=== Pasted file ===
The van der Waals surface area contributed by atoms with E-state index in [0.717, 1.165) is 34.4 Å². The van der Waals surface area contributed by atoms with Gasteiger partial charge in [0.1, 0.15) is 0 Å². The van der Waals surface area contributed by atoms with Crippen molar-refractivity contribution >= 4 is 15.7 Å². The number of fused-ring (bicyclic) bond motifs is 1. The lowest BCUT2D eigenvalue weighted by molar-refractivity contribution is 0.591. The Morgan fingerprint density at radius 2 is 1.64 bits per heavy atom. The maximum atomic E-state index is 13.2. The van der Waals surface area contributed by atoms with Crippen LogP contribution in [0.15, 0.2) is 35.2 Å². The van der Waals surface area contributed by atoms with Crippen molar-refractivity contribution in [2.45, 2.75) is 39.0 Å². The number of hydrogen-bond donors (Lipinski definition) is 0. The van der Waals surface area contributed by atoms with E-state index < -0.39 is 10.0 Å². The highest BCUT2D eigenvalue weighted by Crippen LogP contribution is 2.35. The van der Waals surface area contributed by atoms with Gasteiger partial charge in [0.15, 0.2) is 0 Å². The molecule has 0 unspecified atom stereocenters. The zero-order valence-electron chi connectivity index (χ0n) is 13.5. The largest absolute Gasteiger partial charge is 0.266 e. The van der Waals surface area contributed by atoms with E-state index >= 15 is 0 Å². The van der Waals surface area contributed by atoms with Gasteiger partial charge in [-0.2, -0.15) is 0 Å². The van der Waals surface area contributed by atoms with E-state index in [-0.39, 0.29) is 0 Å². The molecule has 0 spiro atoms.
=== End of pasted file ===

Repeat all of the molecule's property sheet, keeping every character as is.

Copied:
The van der Waals surface area contributed by atoms with E-state index in [0.717, 1.165) is 34.4 Å². The van der Waals surface area contributed by atoms with Gasteiger partial charge in [0.1, 0.15) is 0 Å². The van der Waals surface area contributed by atoms with Crippen molar-refractivity contribution >= 4 is 15.7 Å². The number of fused-ring (bicyclic) bond motifs is 1. The lowest BCUT2D eigenvalue weighted by molar-refractivity contribution is 0.591. The Morgan fingerprint density at radius 2 is 1.64 bits per heavy atom. The maximum atomic E-state index is 13.2. The van der Waals surface area contributed by atoms with Crippen LogP contribution in [0.15, 0.2) is 35.2 Å². The van der Waals surface area contributed by atoms with Crippen molar-refractivity contribution in [2.45, 2.75) is 39.0 Å². The number of hydrogen-bond donors (Lipinski definition) is 0. The van der Waals surface area contributed by atoms with E-state index < -0.39 is 10.0 Å². The highest BCUT2D eigenvalue weighted by Crippen LogP contribution is 2.35. The van der Waals surface area contributed by atoms with Gasteiger partial charge in [0.15, 0.2) is 0 Å². The molecule has 0 unspecified atom stereocenters. The zero-order valence-electron chi connectivity index (χ0n) is 13.5. The largest absolute Gasteiger partial charge is 0.266 e. The van der Waals surface area contributed by atoms with E-state index >= 15 is 0 Å². The van der Waals surface area contributed by atoms with Gasteiger partial charge in [-0.2, -0.15) is 0 Å². The van der Waals surface area contributed by atoms with E-state index in [-0.39, 0.29) is 0 Å². The molecule has 0 spiro atoms.